Is There A Meaning To Life? // A Psalm For The Wild-Built

A Psalm For The Wild-Built Review.

Becky Chambers has done it again with A Psalm For the Wild-Built. This is a gorgeous, thoughtful soft sci-fi that uses robots to pick apart dilemmas humans have had for generations. If no matter how well your life is going you still feel like something is missing, maybe it’s time to go on a hike with a robot who wants to know ‘what do humans need?’.

A Pslam for the Wild-Built by Becky Chambers book cover.

Hugo Award-winner Becky Chambers’s delightful new series gives us hope for the future.

It’s been centuries since the robots of Earth gained self-awareness and laid down their tools.
Centuries since they wandered, en masse, into the wilderness, never to be seen again.
Centuries since they faded into myth and urban legend.

One day, the life of a tea monk is upended by the arrival of a robot, there to honor the old promise of checking in. The robot cannot go back until the question of “what do people need?” is answered.

But the answer to that question depends on who you ask, and how.
They’re going to need to ask it a lot.

Becky Chambers’ new series asks: in a world where people have what they want, does having more matter?


When robots gained self-awareness they decided they wanted to disappear into the wilderness, never to be seen again. When a simple tea monk decides they feel like something is missing from their life, they decide to take a break into the wilderness. Robots are nothing but an urban legend, so they never expected to meet one, especially one who asks the question ‘what do humans need?’ Well, they find out it’s hard enough to tell what one human needs.

I’ve been hoping for a human non-binary character from Becky Chambers for a while now, and this book delivers! I’ve always loved the author’s descriptions of genders in the Wayfarers series, but it was focused on aliens. I love examinations of non-humans being non-binary, but I wanted some human rep! I was so happy to hear both the human tea monk and the robot in this book identify as genderless!

For a novella that’s generally very introspective, I was surprised by how deep the worldbuilding felt. You don’t get every little piece of information, but Becky Chambers did a wonderful job of making this world come to life. I especially like the idea of a tea monk. Tea monks wander around listening to peoples problems and serving them the perfect cup of tea suited to their needs. How wonderful of a job does that sound?

What Becky Chambers does best is use sci-fi as a vehicle to examine human nature, and she delivers that so well here. Sibling Dex, the tea monk, has always felt as if something was missing from their life. They became a tea monk because they wanted to be closer to nature and feel as if their life had a purpose. Sometimes living a fulfilling and happy life doesn’t feel like enough. I loved how this book addressed the idea that humans are always reaching for a higher meaning, and it takes a robot to sit down and tell you, maybe there isn’t one.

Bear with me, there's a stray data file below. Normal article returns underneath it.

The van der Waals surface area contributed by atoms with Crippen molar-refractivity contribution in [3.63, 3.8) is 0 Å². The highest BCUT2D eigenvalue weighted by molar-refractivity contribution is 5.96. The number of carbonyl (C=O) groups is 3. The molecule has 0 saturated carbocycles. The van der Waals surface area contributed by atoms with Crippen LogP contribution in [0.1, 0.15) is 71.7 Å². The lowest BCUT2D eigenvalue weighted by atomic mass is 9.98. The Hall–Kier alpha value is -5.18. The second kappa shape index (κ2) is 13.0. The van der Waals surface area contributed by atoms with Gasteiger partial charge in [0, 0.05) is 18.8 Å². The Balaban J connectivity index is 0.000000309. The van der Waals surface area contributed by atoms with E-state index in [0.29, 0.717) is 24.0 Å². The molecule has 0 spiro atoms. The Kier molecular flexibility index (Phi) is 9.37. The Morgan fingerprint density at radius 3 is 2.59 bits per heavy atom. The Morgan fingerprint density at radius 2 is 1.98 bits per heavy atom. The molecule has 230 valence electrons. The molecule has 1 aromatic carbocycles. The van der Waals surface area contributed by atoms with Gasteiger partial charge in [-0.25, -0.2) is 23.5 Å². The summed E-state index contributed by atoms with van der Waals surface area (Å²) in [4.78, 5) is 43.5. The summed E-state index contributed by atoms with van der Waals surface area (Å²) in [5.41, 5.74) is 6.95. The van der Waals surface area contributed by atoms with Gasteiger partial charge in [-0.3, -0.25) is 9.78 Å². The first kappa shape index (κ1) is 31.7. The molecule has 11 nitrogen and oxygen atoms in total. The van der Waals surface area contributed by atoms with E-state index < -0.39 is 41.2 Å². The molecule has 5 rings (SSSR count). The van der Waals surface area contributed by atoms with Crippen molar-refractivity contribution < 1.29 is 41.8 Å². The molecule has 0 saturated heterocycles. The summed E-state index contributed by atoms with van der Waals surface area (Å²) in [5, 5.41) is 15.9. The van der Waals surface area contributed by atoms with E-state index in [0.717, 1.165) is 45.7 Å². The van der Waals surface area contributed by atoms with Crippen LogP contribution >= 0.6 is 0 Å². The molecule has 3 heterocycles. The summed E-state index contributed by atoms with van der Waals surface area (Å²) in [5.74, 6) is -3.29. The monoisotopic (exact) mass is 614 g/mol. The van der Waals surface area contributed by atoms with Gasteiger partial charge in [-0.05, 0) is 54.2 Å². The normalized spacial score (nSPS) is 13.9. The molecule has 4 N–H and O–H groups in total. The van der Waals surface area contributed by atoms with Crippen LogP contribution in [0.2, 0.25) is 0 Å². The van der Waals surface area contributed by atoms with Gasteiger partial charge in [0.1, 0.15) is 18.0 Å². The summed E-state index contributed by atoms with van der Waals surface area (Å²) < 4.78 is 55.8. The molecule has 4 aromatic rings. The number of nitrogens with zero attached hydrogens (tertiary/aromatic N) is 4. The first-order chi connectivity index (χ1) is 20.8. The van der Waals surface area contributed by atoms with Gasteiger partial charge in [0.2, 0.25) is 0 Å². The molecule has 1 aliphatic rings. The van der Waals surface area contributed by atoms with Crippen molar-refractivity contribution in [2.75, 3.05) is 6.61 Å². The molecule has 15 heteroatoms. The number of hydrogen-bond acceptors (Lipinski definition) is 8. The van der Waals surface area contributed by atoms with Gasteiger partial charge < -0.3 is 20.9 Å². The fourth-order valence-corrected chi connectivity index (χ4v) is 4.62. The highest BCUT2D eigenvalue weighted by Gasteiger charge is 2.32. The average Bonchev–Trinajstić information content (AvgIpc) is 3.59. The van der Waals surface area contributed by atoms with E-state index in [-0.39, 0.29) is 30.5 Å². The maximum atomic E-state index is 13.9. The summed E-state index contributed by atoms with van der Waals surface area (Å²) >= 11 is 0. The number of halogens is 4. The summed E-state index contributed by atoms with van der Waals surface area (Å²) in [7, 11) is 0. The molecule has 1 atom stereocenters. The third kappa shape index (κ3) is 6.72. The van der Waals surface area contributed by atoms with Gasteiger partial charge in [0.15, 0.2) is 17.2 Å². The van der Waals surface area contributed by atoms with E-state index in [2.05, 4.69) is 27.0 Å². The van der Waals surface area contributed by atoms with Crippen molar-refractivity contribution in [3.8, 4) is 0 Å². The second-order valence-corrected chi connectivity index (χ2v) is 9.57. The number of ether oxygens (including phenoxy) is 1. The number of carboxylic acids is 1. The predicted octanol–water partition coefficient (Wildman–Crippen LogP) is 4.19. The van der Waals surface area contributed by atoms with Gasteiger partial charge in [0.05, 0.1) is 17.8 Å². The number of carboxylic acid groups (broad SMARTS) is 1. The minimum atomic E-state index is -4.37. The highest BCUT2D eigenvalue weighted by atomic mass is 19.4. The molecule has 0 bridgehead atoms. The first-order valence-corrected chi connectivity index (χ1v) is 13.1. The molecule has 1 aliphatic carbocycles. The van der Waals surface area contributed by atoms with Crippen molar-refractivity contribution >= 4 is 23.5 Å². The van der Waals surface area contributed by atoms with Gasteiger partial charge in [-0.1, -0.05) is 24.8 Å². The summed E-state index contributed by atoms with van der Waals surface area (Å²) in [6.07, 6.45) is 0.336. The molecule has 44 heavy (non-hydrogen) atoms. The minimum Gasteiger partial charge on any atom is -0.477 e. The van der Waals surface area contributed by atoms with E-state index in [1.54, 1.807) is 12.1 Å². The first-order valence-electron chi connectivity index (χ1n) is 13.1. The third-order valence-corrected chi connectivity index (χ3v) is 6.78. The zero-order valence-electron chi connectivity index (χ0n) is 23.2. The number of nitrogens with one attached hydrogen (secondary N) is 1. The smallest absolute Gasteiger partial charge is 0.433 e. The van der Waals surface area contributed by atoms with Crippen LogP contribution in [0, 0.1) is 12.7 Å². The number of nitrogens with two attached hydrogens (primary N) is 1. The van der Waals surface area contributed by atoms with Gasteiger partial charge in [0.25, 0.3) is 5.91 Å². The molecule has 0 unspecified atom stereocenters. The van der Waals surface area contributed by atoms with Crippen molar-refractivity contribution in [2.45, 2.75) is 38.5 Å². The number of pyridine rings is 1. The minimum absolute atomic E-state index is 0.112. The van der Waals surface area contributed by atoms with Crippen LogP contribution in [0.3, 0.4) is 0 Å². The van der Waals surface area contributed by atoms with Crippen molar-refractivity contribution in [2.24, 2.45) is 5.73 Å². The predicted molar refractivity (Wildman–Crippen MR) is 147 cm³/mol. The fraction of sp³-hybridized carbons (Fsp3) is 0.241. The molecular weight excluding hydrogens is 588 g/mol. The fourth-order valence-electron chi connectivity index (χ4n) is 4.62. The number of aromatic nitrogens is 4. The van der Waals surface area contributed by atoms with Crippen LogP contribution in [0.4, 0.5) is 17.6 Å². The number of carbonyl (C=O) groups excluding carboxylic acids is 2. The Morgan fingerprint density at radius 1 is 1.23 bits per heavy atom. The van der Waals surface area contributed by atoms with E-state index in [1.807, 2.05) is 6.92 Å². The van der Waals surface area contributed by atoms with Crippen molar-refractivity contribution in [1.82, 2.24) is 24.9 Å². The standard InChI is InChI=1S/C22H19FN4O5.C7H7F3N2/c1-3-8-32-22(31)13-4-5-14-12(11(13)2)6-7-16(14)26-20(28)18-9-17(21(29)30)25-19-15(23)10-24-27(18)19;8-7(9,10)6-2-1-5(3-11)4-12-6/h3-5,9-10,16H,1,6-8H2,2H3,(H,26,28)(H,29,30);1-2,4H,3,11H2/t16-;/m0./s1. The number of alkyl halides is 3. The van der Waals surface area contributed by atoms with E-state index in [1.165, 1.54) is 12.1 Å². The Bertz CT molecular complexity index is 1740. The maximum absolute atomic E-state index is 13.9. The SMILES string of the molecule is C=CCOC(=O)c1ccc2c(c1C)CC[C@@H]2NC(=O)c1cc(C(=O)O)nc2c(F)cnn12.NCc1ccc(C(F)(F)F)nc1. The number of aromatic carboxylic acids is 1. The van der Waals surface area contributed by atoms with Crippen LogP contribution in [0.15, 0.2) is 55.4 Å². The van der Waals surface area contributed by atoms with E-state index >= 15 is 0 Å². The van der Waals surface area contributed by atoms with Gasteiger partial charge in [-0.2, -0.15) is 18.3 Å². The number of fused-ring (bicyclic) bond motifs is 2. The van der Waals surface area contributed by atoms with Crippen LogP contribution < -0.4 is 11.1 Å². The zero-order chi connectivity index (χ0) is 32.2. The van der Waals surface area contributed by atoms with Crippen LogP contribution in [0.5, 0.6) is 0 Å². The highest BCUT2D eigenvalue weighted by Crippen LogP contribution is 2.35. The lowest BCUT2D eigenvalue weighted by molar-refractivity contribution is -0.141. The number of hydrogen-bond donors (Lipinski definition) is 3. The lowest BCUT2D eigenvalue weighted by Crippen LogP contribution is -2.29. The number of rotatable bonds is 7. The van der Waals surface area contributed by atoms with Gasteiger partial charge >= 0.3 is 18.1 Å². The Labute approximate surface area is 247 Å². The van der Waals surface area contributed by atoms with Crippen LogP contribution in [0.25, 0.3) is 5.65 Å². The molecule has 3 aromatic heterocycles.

Another aspect of this book I adored was how nature is intertwined with the world and the story. Splendid Speckled Mosscap, the robot, lives in the wilderness and is so inquisitive and passionate about nature. It isn’t a typical robot in the sense that people often expect them to be logical and rigid. The robots often have an intense interest in nature, and that’s borne from love and fascination. This book is set after humanity has had a large scale impact on nature, but they’re doing what they can to preserve and cherish it now. In our world, where people often have such intensely pessimistic views of the ecological future, it was great to read a piece of fiction where it isn’t perfect, but it’s getting there.

A Psalm For The Wild-Built delivers a thoughtful and optimistic discussion of environmentalism, friendship, and the meaning of life. I would recommend this book to people who love soft, hopeful reads, regardless of if sci-fi is your typical genre. I can’t wait to see where this series will go next.

CW: Bugs

(Thanks to Netgalley and Tordotcom for providing me with an advanced copy in exchange for an honest review)

Author Information
Photo of Becky Chambers.

Becky Chambers is a science fiction author based in Northern California. She is best known for her Hugo Award-winning Wayfarers series. Her books have also been nominated for the Arthur C. Clarke Award, the Locus Award, and the Women’s Prize for Fiction, among others. She has two new works coming out in 2021: The Galaxy, and The Ground Within (the fourth and final Wayfarers novel), and A Psalm for the Wild-Built (the first of her Monk and Robot novellas).

Becky has a background in performing arts, and grew up in a family heavily involved in space science. She spends her free time playing video games, tabletop RPGs, and looking through her telescope. Having hopped around the world a bit, she’s now back in her home state, where she lives with her wife. She hopes to see Earth from orbit one day.

Get this book

A Psalm For The Wild-Built came out on the 13th of July 2021 so there’s never been a better time to grab a copy!

If you want to remember to check out this book you should Add to Goodreads or Storygraph!

You can order the book from major retail sites such as Blackwell’s and Waterstones!

I’d recommend checking out your local indie bookshop! If you’re in the UK you can use!

see you next time! Luminosity Library

8 thoughts on “Is There A Meaning To Life? // A Psalm For The Wild-Built

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